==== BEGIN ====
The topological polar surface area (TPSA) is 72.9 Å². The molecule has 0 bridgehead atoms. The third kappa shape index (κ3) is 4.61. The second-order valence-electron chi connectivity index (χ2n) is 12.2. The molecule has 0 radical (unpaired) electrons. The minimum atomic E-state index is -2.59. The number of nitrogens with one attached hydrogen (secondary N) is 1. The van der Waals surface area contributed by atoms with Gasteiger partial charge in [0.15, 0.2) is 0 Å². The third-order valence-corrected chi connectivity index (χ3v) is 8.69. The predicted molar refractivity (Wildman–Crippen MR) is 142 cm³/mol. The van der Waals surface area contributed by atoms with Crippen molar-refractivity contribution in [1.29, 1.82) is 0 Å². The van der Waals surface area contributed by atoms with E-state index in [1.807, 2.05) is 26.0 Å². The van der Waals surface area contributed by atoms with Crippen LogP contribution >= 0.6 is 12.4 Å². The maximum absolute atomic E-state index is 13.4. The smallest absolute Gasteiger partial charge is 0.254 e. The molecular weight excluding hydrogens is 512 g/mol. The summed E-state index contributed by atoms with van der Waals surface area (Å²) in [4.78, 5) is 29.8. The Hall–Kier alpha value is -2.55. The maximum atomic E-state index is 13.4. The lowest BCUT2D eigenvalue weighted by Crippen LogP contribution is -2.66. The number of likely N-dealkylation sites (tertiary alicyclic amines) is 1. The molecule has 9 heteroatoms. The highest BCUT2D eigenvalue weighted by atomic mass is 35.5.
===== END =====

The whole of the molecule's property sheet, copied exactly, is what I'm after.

The topological polar surface area (TPSA) is 72.9 Å². The molecule has 0 bridgehead atoms. The third kappa shape index (κ3) is 4.61. The second-order valence-electron chi connectivity index (χ2n) is 12.2. The molecule has 0 radical (unpaired) electrons. The minimum atomic E-state index is -2.59. The number of nitrogens with one attached hydrogen (secondary N) is 1. The van der Waals surface area contributed by atoms with Gasteiger partial charge in [0.15, 0.2) is 0 Å². The third-order valence-corrected chi connectivity index (χ3v) is 8.69. The predicted molar refractivity (Wildman–Crippen MR) is 142 cm³/mol. The van der Waals surface area contributed by atoms with Crippen molar-refractivity contribution in [1.29, 1.82) is 0 Å². The van der Waals surface area contributed by atoms with E-state index in [1.807, 2.05) is 26.0 Å². The van der Waals surface area contributed by atoms with Crippen LogP contribution >= 0.6 is 12.4 Å². The maximum absolute atomic E-state index is 13.4. The smallest absolute Gasteiger partial charge is 0.254 e. The molecular weight excluding hydrogens is 512 g/mol. The summed E-state index contributed by atoms with van der Waals surface area (Å²) in [4.78, 5) is 29.8. The Hall–Kier alpha value is -2.55. The maximum atomic E-state index is 13.4. The lowest BCUT2D eigenvalue weighted by Crippen LogP contribution is -2.66. The number of likely N-dealkylation sites (tertiary alicyclic amines) is 1. The molecule has 9 heteroatoms. The highest BCUT2D eigenvalue weighted by atomic mass is 35.5.